An enterprise should have only one strategy, the business strategy, which seeks to clarify how it will compete and succeed in its chosen markets, or, for the public sector, how it will achieve its mission. In the digital age, with information and technology impacting every aspect of the business and 40% of technology spending occurring outside of the IT organization, the heart of the business strategy must address the strategic use of information and technology assets across the enterprise.


In this context, CIOs need to break from the traditional expectation of creating a separate IT strategy that "responds to and aligns with" the business strategy. The CIO is not creating a strategy for the IT department, but rather is guiding the use of information and technology enterprisewide, regardless of who owns or controls the assets. The CIO acts as the voice of information and technology in the enterprise strategic planning process, helping other business leaders understand opportunities and threats that often go unconsidered when IT is an afterthought.


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Why do IT Executives need to devote more time to personal development?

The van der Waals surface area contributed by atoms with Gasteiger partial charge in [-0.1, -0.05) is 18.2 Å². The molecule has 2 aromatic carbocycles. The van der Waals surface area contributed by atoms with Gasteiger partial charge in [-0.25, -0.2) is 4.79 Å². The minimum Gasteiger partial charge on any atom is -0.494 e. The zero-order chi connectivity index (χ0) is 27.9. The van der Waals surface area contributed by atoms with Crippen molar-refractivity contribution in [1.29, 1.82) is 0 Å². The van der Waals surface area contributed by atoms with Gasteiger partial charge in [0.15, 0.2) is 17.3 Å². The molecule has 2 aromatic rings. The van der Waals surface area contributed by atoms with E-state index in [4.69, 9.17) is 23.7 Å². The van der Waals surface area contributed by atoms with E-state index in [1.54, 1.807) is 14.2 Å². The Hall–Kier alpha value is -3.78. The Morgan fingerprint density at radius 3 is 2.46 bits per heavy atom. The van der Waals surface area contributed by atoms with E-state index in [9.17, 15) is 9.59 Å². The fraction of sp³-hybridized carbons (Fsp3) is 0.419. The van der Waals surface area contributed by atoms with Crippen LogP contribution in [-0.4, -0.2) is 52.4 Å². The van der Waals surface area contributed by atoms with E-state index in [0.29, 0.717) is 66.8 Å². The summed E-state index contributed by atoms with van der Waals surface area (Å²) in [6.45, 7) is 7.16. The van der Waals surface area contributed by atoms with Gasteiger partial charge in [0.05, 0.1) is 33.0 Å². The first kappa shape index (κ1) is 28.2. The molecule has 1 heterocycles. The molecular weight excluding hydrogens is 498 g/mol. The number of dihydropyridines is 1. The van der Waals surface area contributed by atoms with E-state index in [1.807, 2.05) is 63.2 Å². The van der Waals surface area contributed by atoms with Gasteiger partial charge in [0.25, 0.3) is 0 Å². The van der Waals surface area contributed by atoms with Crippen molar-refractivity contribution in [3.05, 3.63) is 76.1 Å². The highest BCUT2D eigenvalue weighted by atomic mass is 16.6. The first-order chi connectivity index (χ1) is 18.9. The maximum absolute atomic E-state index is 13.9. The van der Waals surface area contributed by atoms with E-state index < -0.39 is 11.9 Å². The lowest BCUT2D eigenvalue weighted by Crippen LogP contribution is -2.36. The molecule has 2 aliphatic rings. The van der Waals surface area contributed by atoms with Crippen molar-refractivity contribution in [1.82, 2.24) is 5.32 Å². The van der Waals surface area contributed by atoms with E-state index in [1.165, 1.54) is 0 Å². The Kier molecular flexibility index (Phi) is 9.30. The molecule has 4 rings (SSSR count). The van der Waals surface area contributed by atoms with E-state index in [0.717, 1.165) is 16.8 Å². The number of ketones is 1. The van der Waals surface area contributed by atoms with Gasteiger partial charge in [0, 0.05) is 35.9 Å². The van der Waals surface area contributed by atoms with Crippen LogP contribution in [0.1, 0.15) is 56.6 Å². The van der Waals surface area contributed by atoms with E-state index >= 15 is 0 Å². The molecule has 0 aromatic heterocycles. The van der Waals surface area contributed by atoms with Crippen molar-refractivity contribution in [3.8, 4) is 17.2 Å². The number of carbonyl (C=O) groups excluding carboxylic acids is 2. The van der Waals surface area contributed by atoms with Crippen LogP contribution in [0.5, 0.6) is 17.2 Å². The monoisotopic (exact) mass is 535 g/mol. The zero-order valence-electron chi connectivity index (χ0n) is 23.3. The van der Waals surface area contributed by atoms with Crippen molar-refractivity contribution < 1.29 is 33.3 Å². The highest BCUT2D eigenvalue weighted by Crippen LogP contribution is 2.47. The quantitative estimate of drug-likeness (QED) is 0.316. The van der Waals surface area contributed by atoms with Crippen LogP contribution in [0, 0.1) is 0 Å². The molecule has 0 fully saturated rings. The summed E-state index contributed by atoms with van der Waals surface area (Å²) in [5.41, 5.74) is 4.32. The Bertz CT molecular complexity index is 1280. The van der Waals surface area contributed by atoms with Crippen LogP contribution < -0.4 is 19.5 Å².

• The digital era presents CIOs with favorable circumstances to influence and lead their business stakeholders through deep cultural change, as well as to envision new business models and opportunities while building and expanding new ecosystems.
  • In times of disruption and rapid change, CIOs need their people to be at their best, most creative and innovative. However, they will be challenged to overcome and replace well-established management practices to accomplish that.
  • More than 'just' managing a rapidly evolving technology landscape, CIOs need to guide their organizations through the minefield of business disruptions and emerging opportunities. Providing inspiration to help their organization successfully transform business models, practices, and cultures will be an ongoing challenge for CIOs.
  • CIOs need to become more leading than following, more exploring than reacting, and more daring than securing.
  • To help their teams achieve business objectives in changing times, CIOs must actively inspire them by developing trust, purpose, engagement, commitment, collaboration — and enjoyment.


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